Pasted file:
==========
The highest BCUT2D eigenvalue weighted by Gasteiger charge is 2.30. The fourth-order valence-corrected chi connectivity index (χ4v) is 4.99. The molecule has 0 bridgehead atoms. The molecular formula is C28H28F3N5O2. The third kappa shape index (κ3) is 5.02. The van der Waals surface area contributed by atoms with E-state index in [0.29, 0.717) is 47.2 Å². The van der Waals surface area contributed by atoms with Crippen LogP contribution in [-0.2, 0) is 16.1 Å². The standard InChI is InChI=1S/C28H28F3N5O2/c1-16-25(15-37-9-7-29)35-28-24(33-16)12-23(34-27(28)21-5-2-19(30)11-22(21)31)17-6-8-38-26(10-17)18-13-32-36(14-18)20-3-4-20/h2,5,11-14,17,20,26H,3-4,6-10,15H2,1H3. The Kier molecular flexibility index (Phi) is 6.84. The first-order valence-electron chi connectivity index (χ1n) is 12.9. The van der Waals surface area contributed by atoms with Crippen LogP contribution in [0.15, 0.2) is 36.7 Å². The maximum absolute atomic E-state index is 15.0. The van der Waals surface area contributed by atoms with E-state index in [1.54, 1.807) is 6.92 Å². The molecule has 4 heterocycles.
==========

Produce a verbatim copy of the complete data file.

The highest BCUT2D eigenvalue weighted by Gasteiger charge is 2.30. The fourth-order valence-corrected chi connectivity index (χ4v) is 4.99. The molecule has 0 bridgehead atoms. The molecular formula is C28H28F3N5O2. The third kappa shape index (κ3) is 5.02. The van der Waals surface area contributed by atoms with E-state index in [0.29, 0.717) is 47.2 Å². The van der Waals surface area contributed by atoms with Crippen LogP contribution in [-0.2, 0) is 16.1 Å². The standard InChI is InChI=1S/C28H28F3N5O2/c1-16-25(15-37-9-7-29)35-28-24(33-16)12-23(34-27(28)21-5-2-19(30)11-22(21)31)17-6-8-38-26(10-17)18-13-32-36(14-18)20-3-4-20/h2,5,11-14,17,20,26H,3-4,6-10,15H2,1H3. The Kier molecular flexibility index (Phi) is 6.84. The first-order valence-electron chi connectivity index (χ1n) is 12.9. The van der Waals surface area contributed by atoms with Crippen LogP contribution in [0.15, 0.2) is 36.7 Å². The maximum absolute atomic E-state index is 15.0. The van der Waals surface area contributed by atoms with E-state index in [1.54, 1.807) is 6.92 Å². The molecule has 4 heterocycles.